Commenting on the Integrated Smart Monitor, Nigel Goode, co-founder of premier interiors design consultancy Priestmangoode, says: "Basically they [Panasonic] are doing just what everybody thinks they should have been doing a long time ago, making a very thin screen. Once you start to really squeeze the size, it frees lots more space for other things."
B/E, Recaro and Weber are all expected to showcase versions of integrated IFEC seats on the floor of the Aircraft Interiors Expo.
Panasonic has also fielded "lots of interest from other seat vendors and we're entertaining those", says James, but its priority is to initially work with these three suppliers.
Italian seat manufacturer Geven, for example, "had a meeting with Panasonic and they obviously have no problem with involving other seat manufacturers", says Geven technical director Fabio Liccardo.
He says the firm plans to offer its customers "the possibility of integrating" with the Panasonic Integrated Smart Monitor on future programmes. Several as-yet undisclosed carriers have already signed up as customers for the Integrated Smart Monitor, reveals James. Production will begin in the first quarter of 2011.
SETTING THE STANDARD
By collaborating with seat makers and designers on a relatively standard solution for the cabin before an airline even places its aircraft order, Panasonic and others are helping to pave the way for a sea change in how the business of aircraft interiors and IFEC is carried out. "Everything doesn't have to be designed in isolation. It can all be designed early on to create a total homerun product if you do it properly," says James, noting that the design language used to create the Integrated Smart Monitor is being extended across all four cabin classes.
Panasonic is not alone in its efforts. Weber Aircraft president Adri Ruiter says that, in addition to Panasonic, the seat maker has IFE integration projects in the works with Thales.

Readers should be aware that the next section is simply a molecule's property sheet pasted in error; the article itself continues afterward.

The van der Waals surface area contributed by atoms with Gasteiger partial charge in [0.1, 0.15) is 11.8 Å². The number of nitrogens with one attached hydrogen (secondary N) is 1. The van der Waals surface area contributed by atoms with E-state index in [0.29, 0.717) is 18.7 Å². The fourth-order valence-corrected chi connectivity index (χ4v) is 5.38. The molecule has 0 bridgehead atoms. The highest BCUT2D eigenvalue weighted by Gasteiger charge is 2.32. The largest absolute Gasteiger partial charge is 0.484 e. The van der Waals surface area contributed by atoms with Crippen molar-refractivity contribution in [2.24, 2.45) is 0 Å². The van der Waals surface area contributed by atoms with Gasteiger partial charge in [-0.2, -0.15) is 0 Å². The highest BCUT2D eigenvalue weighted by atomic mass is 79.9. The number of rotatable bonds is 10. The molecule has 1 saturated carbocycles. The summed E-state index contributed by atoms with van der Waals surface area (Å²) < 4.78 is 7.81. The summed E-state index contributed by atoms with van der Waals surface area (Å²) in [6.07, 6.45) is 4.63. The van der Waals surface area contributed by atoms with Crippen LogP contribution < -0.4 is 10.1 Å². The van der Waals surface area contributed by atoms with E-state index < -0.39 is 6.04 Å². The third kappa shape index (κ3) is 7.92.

"The airline picks the IFE and we try to make the best possible integration. What we've seen with Panasonic is they've come to us early and we work with them on this integrated package. If you do it together, you respect each other's limitations and challenges. You can do so much better as a team," says Ruiter.
Weber's fellow Zodiac unit Sicma Aero Seat is also bringing its own "seat integrated technology" or SiT to market, with Royal Jordanian set to be launch customer, says Ruiter.
Such collaboration is among the drivers behind the WAEA's recent move to broaden its scope by rebranding as the Airline Passenger Experience (APEX) group."Clearly the industry needs to have seat vendors working more closely with the IFEC vendors. That has been talked about for 20 years. And when they do work together, some brilliance is created," says Emirates vice-president corporate communications, product, publishing digital and events Patrick Brannelly, who also serves as the president of the WAEA.
Consultant Alg believes the industry is wise to move towards greater standardisation, which makes manufacturing and ongoing support "much more effective", while maintaining the ability to modify to support the mission of individual airlines.
"For example, Ryanair and Emirates are on two ends of the spectrum, but it would be nice if they could have a lot of shared parts and shared components and still have a branded seat that meets their mission needs," says Alg.
Airbus's Lange says the European airframer is "still seeing an appetite from leading carriers to nevertheless drive for a degree of differentiation, but I would say that when it comes to economy class overall, the airlines are globally more wary of the risk profile they are taking if they are pushing differentiation too far. We're starting to see a little bit of a shift towards differentiation on softer elements, such as cabin service, IFE content, that kind of thing."
That is not to suggest that innovation is not still happening in the economy-class sector.
Air New Zealand recently unveiled its Skycouch to much acclaim. The slimline Skycouch is a designed row of three seats engineered to create a lie-flat experience by the extension of a padded foot rest that rotates from a perpendicular position to parallel, thereby expanding the seat cushion width to accommodate a sleeping position. The airline plans to introduce the new seats on its first Boeing 777-300ER, due for delivery later this year.
For single-aisle aircraft, Geven is using a slim seat as the basis for its new "convertible" seat, whereby a row of three economy-class seats can be transformed into a business class solution by retracting the middle seat's foldable armrests and converting its backrest into a centre table.
Slovenia's Adria Airways is among the carriers to select this particular convertible seat, but "many customers are asking about this", says Geven's Liccardo. "We are focusing our attention on lightweight seats that, at the same time, will be inviting for the customer."